People who support gun control are not usually suggesting a ban on gun ownership. Usually they agree that having a few guns for defending the home, hunting or target shooting is reasonable. What they are arguing against is the all-or-none approach. Either we can have any gun at any time for anyone for any purpose or else someone is trying to take all the guns. Most gun control advocates that I have heard speaking (both in general conversation and on media interviews) are suggesting that perhaps a reasonable person who wants to shoot at targets or animals or home invaders does not need semi-automatic assault weapons.

    1. That’s not the point here. Even if what was being argued was the right privately to own artillery and F-16s, owning and using such things does not necessarily result in dead children. Abortion always does. Always.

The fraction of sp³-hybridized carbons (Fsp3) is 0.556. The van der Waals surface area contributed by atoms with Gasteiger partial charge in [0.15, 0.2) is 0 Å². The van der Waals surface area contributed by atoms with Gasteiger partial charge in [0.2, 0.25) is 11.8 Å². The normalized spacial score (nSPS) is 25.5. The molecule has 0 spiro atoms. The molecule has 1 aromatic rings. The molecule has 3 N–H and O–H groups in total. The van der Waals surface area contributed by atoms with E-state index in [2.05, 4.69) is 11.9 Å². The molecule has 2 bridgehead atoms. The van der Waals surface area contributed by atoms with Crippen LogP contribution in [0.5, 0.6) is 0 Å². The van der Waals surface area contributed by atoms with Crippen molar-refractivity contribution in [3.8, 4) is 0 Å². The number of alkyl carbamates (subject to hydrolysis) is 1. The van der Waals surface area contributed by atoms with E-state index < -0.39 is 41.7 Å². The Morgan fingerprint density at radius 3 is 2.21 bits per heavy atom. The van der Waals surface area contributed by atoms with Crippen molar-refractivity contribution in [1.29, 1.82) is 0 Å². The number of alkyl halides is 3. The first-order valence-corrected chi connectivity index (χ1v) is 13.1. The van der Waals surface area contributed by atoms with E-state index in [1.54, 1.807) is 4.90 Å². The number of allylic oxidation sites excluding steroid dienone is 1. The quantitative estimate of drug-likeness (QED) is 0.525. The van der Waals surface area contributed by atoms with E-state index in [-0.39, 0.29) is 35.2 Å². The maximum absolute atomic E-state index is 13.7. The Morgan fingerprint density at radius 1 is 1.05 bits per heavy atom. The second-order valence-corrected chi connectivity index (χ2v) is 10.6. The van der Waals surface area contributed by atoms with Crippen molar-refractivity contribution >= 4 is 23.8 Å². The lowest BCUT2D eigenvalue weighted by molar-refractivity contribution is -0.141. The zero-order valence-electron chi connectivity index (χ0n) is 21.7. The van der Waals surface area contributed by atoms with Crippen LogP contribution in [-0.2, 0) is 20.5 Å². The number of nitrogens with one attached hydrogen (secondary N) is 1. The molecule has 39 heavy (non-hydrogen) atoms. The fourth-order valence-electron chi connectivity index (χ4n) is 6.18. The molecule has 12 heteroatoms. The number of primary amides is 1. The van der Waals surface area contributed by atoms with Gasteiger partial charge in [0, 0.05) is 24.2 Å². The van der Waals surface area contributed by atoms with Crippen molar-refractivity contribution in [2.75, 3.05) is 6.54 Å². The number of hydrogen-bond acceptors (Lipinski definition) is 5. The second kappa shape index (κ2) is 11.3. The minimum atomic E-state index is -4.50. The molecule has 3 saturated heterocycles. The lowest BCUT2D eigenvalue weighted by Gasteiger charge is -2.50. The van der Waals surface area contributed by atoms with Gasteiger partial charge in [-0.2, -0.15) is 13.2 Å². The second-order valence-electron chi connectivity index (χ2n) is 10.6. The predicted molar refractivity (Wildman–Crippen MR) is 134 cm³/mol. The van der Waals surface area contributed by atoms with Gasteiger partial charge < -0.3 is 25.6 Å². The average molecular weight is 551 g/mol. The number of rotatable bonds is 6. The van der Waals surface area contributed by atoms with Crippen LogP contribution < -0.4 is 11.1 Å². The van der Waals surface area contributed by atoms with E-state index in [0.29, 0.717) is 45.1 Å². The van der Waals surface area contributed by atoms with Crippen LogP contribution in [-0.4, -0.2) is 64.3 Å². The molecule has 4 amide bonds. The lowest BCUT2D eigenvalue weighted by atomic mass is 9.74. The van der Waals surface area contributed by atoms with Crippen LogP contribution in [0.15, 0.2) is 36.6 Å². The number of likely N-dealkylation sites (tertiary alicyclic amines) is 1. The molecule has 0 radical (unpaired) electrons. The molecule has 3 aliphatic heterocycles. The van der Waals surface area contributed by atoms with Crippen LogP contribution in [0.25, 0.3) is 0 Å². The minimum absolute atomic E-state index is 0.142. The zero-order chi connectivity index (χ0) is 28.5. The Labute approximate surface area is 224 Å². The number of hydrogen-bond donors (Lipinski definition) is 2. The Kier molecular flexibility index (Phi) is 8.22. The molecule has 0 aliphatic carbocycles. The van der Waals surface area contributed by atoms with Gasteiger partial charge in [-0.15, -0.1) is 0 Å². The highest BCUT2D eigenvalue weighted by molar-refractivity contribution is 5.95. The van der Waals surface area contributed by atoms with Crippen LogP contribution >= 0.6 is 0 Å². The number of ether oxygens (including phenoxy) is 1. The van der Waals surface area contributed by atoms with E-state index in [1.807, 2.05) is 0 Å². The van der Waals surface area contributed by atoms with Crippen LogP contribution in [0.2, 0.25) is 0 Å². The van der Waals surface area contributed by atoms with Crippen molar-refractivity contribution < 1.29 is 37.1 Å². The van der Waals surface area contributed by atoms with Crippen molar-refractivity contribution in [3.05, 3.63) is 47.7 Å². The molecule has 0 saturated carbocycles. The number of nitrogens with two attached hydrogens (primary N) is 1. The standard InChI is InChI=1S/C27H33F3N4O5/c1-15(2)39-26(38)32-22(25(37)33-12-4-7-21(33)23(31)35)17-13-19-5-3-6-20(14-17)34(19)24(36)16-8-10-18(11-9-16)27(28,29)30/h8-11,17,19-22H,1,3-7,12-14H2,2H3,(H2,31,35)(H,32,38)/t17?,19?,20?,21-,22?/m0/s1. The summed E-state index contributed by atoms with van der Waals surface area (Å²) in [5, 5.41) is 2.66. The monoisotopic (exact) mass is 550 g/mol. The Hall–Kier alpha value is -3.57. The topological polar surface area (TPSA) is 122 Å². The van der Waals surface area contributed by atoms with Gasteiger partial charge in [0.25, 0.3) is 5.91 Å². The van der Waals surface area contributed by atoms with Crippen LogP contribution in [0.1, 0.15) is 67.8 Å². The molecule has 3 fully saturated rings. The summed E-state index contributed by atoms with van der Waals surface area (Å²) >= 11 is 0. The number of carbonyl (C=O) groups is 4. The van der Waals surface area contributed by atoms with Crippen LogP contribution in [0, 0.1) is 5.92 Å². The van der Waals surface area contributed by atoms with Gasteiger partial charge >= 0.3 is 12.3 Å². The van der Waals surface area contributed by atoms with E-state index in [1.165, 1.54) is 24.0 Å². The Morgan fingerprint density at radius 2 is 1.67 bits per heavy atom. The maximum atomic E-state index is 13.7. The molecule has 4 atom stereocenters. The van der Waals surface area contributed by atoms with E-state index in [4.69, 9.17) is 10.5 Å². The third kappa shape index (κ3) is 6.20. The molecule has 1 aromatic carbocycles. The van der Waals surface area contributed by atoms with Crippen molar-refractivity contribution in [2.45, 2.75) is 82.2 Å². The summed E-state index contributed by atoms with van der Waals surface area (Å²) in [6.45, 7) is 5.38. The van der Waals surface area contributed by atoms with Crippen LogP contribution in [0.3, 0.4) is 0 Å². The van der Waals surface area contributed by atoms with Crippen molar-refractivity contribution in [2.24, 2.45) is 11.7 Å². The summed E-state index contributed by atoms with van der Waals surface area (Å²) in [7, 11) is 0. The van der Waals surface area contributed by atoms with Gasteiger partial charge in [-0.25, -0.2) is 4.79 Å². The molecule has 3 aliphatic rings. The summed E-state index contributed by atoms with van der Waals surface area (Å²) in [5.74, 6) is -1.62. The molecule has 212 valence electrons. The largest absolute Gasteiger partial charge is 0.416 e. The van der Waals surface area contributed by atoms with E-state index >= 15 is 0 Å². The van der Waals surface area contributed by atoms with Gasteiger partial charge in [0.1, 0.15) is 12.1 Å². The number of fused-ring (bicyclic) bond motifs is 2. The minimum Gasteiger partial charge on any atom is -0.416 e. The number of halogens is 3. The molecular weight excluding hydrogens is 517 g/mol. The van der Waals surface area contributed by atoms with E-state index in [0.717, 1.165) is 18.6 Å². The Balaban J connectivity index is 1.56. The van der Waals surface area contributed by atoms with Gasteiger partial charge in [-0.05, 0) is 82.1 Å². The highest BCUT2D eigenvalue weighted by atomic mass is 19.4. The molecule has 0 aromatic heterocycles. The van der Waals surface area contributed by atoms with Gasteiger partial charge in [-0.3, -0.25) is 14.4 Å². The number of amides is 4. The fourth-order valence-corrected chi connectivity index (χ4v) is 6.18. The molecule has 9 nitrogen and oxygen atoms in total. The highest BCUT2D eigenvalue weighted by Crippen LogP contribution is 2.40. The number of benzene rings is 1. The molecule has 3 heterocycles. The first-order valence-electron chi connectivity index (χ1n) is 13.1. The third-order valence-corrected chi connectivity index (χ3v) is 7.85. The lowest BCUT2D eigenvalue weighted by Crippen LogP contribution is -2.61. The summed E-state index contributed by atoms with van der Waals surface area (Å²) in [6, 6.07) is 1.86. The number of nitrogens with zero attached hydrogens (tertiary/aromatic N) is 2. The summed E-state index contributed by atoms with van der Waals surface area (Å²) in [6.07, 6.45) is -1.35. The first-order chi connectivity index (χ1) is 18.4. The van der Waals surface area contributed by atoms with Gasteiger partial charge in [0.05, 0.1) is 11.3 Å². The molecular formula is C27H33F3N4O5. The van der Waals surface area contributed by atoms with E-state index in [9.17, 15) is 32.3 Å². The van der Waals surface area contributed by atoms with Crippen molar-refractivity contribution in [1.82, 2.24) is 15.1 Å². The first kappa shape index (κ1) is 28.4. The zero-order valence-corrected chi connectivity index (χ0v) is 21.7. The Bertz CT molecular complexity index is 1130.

(This will be the only comment I will publish on this issue of “assault weapons.” I’m publishing it here along with my response to make the point that this post isn’t about weapon type. That doesn’t particularly matter for the point about false moral equivalence.)

    2. Most do not understand the definition of semi-automatic. Nearly ALL of the guns we use to day to hunt, protect the home, and target practice ARE semi-automatic in the true sense of the word (a shot is fired; ammunition is automatically re-loaded). Advocates for stricter gun control laws usually do not make the distinction between the machine guns used in war (and crimes) and the generally used semi-automatics that are locked up in our gun vaults and hunting cases. Both kinds can be considered assault rifles (or for assault prevention, depending on your perspective).

  2. I have noticed recently that far too many lofty rhetorical assertions rely on begged questions. In fact, too often, the more rhetorical weight the assertion carries, the less logically tenable it is.